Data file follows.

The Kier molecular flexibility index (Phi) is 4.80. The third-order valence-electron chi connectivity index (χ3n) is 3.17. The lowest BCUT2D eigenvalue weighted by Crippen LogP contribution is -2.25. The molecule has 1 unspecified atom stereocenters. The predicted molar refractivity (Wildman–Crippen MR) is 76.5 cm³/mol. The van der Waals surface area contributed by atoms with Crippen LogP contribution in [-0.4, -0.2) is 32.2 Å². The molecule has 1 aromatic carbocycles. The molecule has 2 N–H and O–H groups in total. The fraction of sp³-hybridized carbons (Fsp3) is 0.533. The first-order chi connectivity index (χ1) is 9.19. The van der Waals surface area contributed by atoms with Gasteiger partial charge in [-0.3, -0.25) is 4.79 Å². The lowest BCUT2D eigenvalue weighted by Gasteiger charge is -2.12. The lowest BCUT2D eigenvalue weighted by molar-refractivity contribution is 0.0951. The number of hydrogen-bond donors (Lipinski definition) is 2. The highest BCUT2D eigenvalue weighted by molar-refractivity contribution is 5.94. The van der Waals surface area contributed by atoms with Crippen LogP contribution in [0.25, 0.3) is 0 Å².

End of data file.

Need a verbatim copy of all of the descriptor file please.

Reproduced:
The Kier molecular flexibility index (Phi) is 4.80. The third-order valence-electron chi connectivity index (χ3n) is 3.17. The lowest BCUT2D eigenvalue weighted by Crippen LogP contribution is -2.25. The molecule has 1 unspecified atom stereocenters. The predicted molar refractivity (Wildman–Crippen MR) is 76.5 cm³/mol. The van der Waals surface area contributed by atoms with Crippen LogP contribution in [-0.4, -0.2) is 32.2 Å². The molecule has 1 aromatic carbocycles. The molecule has 2 N–H and O–H groups in total. The fraction of sp³-hybridized carbons (Fsp3) is 0.533. The first-order chi connectivity index (χ1) is 9.19. The van der Waals surface area contributed by atoms with Gasteiger partial charge in [-0.3, -0.25) is 4.79 Å². The lowest BCUT2D eigenvalue weighted by Gasteiger charge is -2.12. The lowest BCUT2D eigenvalue weighted by molar-refractivity contribution is 0.0951. The number of hydrogen-bond donors (Lipinski definition) is 2. The highest BCUT2D eigenvalue weighted by molar-refractivity contribution is 5.94. The van der Waals surface area contributed by atoms with Crippen LogP contribution in [0.25, 0.3) is 0 Å².